Local food systems: Tzimbuto and Canasta Utopia
In December 2012 Farming Matters ran an article about “Development 3.0”, highlighting the importance of showcasing peoples’ experiences as an inspiration for social change. The Canastas Comunitarias, a movement started by families to address their concerns over food prices (and presented in vol. 28.3 of our magazine) provides a clear example of this approach. Today, the movement has expanded to six cities in Ecuador and has diversified to address new concerns, but remains a perfect example of the benefits of local food systems.
Farming Matters | 29.2 | June 2013Over several decades, intermediaries have acquired more and more power in influencing how urban families in Ecuador acquire their food. As part of this process, the urban population has progressively lost track of the different relationships and meanings generated through food procurement.
At the same time, agricultural production is less shaped by the local context and culture. The growing distance between producers and consumers means that consumers have lost touch with the farms or region where their food comes from, producers don’t know who will eat their products, and both groups are increasingly vulnerable to the interests of intermediaries.
The development of longer chains is a main characteristic of the modern food system. Consumers and producers do not know one another (and it is becoming increasingly difficult for them to know one another), farmers’ incomes are falling, consumers’ choices are limited, and diets are less varied and less healthy.
Based on a renewed relationship between producers to consumers, the concept of local food networks is becoming increasingly relevant. Various examples of direct access to markets, or of “shortcuts to commercialisation”, have emerged as a reaction to the growing power exerted by intermediaries and a handful of supermarkets, showing that families, when they organise, have the potential to change a difficult situation.
One of the best examples is that of the Canastas Comunitarias. These started in the 1980s as urban consumer groups, with members pooling funds to make bulk purchases, which are then divided among the families in the group, giving them substantial savings. Today, the Canastas Comunitarias are a national network of urban, lower class families who have crafted an alternative model that helps them save money, while providing access to quality food.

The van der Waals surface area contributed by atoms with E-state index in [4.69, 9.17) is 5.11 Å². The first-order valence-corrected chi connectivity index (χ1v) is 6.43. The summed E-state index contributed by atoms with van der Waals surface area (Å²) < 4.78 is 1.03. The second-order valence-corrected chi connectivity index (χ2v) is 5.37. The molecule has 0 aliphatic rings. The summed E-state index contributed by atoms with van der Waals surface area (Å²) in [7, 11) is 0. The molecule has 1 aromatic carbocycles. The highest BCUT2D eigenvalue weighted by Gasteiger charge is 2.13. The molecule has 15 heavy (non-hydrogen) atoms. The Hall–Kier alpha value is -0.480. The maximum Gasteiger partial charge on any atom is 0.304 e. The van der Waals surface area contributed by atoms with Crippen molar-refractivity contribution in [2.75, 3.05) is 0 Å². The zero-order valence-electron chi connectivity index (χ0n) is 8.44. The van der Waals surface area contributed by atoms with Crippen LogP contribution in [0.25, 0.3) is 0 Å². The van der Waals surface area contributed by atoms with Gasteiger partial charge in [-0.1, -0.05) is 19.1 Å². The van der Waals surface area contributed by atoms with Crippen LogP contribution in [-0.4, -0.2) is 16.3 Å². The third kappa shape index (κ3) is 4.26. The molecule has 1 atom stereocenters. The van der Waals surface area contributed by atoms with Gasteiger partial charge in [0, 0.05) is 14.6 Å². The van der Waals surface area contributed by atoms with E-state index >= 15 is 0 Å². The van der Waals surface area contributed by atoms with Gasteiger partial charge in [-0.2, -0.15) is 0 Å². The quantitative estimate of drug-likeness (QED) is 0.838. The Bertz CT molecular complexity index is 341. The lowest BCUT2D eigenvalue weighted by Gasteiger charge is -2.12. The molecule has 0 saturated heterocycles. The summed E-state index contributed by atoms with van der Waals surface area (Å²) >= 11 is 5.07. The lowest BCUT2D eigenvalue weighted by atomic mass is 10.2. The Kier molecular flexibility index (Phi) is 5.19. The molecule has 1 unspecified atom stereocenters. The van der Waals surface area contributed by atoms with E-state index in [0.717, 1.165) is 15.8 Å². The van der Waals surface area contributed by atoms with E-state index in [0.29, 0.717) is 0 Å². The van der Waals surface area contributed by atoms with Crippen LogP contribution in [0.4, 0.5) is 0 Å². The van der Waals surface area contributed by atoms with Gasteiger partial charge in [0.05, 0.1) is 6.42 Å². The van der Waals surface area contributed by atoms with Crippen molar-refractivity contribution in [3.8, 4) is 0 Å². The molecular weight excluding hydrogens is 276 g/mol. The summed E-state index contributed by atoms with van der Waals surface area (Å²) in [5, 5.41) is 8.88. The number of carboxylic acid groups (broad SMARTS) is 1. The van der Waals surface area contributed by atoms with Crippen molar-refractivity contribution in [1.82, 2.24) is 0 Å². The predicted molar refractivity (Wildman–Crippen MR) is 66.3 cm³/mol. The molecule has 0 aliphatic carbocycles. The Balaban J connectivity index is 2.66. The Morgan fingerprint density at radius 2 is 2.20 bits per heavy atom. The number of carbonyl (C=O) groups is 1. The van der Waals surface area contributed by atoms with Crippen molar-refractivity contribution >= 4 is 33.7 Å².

But what first started as a collective purchasing mechanism to save citizens money, slowly led participants to question the origins and ways in which the food they consume is produced. Many consumers openly started to question the value of saving money by buying food produced with chemical inputs. This encouraged them to approach farmers in search for answers and closer ties, helping the Canastas Comunitarias to become a tool to strengthen the relationship with producers.
Tzimbuto and Canasta Comunitaria Utopía
Both groups have learnt about the importance of a sustainable approach to agriculture
With approximately 250 inhabitants, Tzimbuto is a small, rural community located in the province of Chimborazo, in Ecuador’s central highlands. It is one of the areas where EkoRural, a local development organisation, had been supporting a farmer-led initiative.
Farmers have different plots spread throughout the area, where they grow a variety of crops. At an average altitude of 3,000 m above sea level, these plots contain various crops, medicinal plants and fruit trees, forming a mosaic of diversity.
At the beginning of 2010, the Asociación Nueva Generación, which is mostly made up of women from Tzimbuto, met the leaders of Canasta Comunitaria Utopía, one of Ecuador’s oldest canastas, which is based in the nearby city of Riobamba. Having previously worked with both groups, EkoRural saw the opportunity to bring together their complementary interests around food consumption and production, and facilitated the initial meetings. Our interest in building stronger consumer- producer relationships was mainly a response to the producers’ recurring preoccupation with their limited bargaining power, the low prices they received for their products, and the seemingly unjust benefits that families – both urban and rural – gave to intermediaries.
Three years later, around 50 farmers regularly deliver their products to the canasta, and these are taken to consumers in Riobamba. Today, the producers provide approximately 25% of the purchases made by the Canasta Utopía (and about 50% of the vegetables). The Tzimbuto farmers make an average profit rate of 80% – approximately twice what they make when selling the same products to the wholesale retailer. Their association is also stronger than before and they have put mechanisms in place to encourage other neighbours to join.
At the same time, the advantages for members of the canasta in Riobamba are clear: they pay half of what they would otherwise have to pay in the city supermarkets or retailers. The canasta pays the farmers in Tzimbuto the same that they paid to wholesalers in the past, but get better quality products (environmentally-friendly products, free from pesticides and other chemicals) for the same price.